SUMMARY In general terms, the present invention relates to photosensitive compositions resulting from the addition of minor amounts of bis-nitrogen ring compounds to otherwise known photosensitive compositions which contain among other agents a combination of at least one aryl amine compound and at least one suitable organic halogen compound or other activator for the amine. In surprisingly small quantities these bis-nitrogen ring compounds produce a remarkable increase in gamma, net density, and maximum density, and, in some cases, also produce a significant increase in photographic speed. The effect of these agents is generally in the field of free radical photography as defined in the foregoing list of United States patents whether the activator in question is an organic halogen compound or one of the other types of activators, such as mercaptobenzothiazole, which have been found to produce color from a substituted organic amine compound when the organic amine exposed to light in the presence of such activator.
DESCRIPTION Aryl amines which have been used in this invention are described in the above patents and are generally described by the formula wherein R represents an aryl nucleus such as benzene, naphthalene or anthracene which may be either unsubstituted or substituted, e.g., with alkyl, halogen or other groups or R may represent a heterocyclic nucleus, such as xanthene, quinoline or other heterocyclic nucleus which includes one or more atoms of O, S, Se, N or other atoms in addition to the carbon atoms necessary to complete the ring, and X and Y are each selected from the group consist- 3 ing of alkyl, aryl, arylalkyl, halogen and hydrogen and may be either the same or different (see US. Pat. No. 3,042,- 515 While activators of the several types described in the foregoing United States patents are effective for the purpose of this invention, the preferred activators comprise the following organic halogen compounds: carbon tetrabromide, bromoform, hexabromoethane, iodoform, hexachloroethane, pentabromoethane, 1,1,2,2-tetrabromoethane, a,a,u-tribromoacetophenone.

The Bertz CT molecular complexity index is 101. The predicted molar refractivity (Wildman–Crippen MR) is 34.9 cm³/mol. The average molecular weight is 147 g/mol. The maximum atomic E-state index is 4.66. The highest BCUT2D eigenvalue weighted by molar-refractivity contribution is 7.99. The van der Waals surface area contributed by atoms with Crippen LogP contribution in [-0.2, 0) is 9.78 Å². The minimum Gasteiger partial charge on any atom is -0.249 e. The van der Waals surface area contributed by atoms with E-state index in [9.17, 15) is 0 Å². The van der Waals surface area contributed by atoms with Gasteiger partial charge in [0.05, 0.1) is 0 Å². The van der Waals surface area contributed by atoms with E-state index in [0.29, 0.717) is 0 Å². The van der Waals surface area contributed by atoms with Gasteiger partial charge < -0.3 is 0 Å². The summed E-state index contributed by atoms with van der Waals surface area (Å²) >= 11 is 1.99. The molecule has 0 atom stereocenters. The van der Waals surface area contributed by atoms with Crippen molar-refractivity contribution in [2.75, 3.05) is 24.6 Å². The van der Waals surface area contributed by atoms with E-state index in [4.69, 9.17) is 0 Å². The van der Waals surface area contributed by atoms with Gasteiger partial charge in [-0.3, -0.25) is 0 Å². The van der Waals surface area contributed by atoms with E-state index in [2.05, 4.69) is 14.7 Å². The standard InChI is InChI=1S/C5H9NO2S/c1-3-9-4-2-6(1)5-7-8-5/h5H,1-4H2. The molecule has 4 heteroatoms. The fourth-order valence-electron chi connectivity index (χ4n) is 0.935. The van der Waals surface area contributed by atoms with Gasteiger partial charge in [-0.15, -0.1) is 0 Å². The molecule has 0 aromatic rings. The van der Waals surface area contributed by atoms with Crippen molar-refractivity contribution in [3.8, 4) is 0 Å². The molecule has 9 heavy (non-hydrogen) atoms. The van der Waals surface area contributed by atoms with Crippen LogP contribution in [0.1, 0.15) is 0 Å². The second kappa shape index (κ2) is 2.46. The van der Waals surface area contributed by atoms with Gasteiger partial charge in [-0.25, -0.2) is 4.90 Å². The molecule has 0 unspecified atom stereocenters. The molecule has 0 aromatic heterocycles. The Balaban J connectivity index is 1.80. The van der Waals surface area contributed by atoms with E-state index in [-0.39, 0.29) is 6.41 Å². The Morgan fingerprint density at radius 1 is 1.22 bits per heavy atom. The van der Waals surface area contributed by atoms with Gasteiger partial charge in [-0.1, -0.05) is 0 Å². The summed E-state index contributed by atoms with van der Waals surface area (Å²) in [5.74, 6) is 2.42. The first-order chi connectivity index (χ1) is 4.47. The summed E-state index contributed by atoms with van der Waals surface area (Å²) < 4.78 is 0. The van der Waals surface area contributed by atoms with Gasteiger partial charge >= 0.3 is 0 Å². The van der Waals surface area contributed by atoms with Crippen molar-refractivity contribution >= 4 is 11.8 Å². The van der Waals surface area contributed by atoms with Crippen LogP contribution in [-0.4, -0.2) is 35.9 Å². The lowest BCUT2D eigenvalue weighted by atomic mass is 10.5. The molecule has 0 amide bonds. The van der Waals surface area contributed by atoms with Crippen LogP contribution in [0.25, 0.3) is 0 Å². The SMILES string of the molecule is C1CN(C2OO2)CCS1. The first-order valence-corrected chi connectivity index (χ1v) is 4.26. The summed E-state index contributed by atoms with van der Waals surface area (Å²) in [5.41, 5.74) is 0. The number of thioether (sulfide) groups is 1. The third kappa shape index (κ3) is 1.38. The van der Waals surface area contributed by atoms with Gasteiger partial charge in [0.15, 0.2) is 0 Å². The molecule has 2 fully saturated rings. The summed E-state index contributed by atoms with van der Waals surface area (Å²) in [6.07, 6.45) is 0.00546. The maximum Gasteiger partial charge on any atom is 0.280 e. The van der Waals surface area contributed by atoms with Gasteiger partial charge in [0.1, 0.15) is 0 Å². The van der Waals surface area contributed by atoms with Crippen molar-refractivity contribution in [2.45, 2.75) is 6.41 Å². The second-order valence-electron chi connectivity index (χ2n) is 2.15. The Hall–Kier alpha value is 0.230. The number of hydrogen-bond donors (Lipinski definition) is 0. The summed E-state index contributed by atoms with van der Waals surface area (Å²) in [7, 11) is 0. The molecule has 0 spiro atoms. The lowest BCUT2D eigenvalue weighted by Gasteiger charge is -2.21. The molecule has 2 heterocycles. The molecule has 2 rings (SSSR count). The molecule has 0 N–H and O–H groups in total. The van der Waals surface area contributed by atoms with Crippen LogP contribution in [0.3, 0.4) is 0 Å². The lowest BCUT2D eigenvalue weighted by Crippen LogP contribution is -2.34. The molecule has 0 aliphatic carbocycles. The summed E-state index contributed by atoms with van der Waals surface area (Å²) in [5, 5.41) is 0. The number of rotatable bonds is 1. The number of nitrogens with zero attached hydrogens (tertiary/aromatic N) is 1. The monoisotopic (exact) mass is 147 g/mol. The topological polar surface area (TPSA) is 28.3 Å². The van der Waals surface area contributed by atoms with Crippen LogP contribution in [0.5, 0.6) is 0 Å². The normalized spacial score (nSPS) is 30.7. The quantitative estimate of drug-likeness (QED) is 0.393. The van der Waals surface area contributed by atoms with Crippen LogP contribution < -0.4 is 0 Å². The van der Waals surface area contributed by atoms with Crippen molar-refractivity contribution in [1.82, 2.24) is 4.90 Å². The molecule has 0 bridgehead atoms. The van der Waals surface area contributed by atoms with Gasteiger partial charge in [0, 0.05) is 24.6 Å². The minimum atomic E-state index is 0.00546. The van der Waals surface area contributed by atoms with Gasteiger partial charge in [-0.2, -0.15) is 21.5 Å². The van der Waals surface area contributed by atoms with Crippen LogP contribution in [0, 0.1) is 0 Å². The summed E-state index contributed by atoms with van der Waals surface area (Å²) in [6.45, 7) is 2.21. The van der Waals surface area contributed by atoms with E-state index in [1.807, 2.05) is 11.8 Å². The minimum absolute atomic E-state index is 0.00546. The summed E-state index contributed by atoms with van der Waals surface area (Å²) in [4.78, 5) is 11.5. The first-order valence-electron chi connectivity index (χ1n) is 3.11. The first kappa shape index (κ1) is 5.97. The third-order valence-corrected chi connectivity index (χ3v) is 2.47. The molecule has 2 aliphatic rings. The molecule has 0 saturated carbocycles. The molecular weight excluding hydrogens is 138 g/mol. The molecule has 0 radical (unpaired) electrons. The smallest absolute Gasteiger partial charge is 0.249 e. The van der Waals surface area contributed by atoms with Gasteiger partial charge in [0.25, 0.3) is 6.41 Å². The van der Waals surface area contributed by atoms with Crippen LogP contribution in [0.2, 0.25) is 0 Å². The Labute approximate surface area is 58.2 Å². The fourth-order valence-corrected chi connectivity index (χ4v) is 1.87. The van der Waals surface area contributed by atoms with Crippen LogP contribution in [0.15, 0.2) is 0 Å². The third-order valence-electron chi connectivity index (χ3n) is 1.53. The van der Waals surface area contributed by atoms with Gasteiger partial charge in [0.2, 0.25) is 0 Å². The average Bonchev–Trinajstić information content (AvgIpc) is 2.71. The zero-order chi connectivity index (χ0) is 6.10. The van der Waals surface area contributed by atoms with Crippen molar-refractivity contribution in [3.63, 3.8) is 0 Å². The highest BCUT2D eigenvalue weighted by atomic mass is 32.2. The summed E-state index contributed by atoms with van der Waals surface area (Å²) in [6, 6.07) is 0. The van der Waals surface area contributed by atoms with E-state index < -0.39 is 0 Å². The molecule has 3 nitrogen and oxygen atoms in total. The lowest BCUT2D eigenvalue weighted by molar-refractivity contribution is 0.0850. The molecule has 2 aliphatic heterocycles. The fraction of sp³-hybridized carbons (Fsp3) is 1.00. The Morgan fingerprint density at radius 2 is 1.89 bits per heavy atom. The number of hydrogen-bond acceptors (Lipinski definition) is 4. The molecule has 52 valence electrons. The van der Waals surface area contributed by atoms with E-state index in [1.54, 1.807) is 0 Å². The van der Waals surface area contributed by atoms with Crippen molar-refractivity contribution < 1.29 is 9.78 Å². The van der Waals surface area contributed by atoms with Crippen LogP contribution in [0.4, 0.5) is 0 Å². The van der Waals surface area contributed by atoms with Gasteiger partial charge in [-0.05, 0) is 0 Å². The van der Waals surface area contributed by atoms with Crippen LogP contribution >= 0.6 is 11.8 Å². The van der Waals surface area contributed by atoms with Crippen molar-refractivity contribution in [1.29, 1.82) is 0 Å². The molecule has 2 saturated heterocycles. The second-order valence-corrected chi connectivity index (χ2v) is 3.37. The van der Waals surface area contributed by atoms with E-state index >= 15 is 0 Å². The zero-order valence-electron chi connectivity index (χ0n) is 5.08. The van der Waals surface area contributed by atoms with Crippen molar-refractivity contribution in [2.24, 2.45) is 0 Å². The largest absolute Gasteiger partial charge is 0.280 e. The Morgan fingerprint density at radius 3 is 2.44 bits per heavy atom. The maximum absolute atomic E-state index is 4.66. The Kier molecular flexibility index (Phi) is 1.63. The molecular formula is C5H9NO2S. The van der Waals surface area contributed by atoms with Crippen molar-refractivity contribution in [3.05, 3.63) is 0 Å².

The photosensitive formulations described in the patents noted above are effective for the purpose of this invention. However, specific formulations which are particularly preferred as possessing properties suitable for use as a photointermediate, as a master for the exposure of color blind materials and/or as a means for modifying and controlling the contrast of original negatives which exhibit a low contrast rendition are given as Formulas 1 through 7 following:
FORMULA 1.-BLUE Diphenylamine g 75 Carbon tetrabromide g 200 2,6-di-t-butyl-p-cresol g 25 Triphenyl stibine 2 l Polystyrene in benzene) liters 3 Acetone do"..- 1 Benzene do 1 (Fixing temperature=110 C. for 2 minutes.)
FORMULA 2.RED PINK Indole g 80 Carbon tetrabromide g 200 2,6-di-t-butyl-p-cresol g 25 Triphenyl stibine g 10 Polystyrene (10% in benzene) liters.. 3 Acetone do.... 1 Benzene do 1 (Fixing temperature=ll0 C. for 2 minutes.)
FORMULA 3.'BLUE-BLACK Diphenylamine g 75 4-amino 3,5-diphenyl pyrazole g 10 2,6-di-t-butyl-p-cresol g 25 Triphenyl stibine g 10 Carbon tetrabromide g 200 Polystyrene (10% in benzene) liters 3 Acetone do 1 Benzene do 1 (Fixing temperature=l10 C. for 2 minutes.)
1,1-bis (p-dimethylaminophenyl)ethylene g 100 Iodoform g 200 2,6-di-t-butylp-cresol g 25 Triphenyl stibine g 10 Triphenyl amine g 25 Polycarbonate solution (Ratio=15.2 gms. polycarbonate: 135 g. methylene dichloride) g 800 Methylene dichloride 1iters.... 2
(Fixing temperature=160 C.-170 C. for 2 minutes.)
FORMULA 5.MAGENTA-VIOLET (Fixing temperature=160 C.170 C. for 2 minutes.)
4 FORMULA 6.GREEN 1, l-bis (p-dimethylaminophenyl) ethylene g 100 Triphenyl stibine g 10 2,6-di-t-butyl-pcresol g 50 4-picoline-1-oxide g 32 Acetoacetanilide g 26 Iodoform g 200 Polycarbonate solution (Ratio=15.2 g. polycarbonate: 135 g. methylene dichloride) liters 5 Monochlorbenzene d0 1 (Fixing temperature=160 C.l70 C. for 2 minutes.)
FORMULA 7 .-BLACK l,l-bis(p-dimethylaminophenyl)ethylene g 100 Triphenyl stibine g 10 2,6-di-t-butyl-p-cresol g 50 4-picoline-1-oxide g 32 Acetoacetanilide g 26 4-aminoantipyrine g 22 Iodoform g 200 Polycarbonate solution (Ratio=15.2 g. polycarbonate: 135 g. methylene dichloride) liters 5 Benzene do.. 1
25 (Fixing temperature=160 C.-170 C. for 2 minutes.)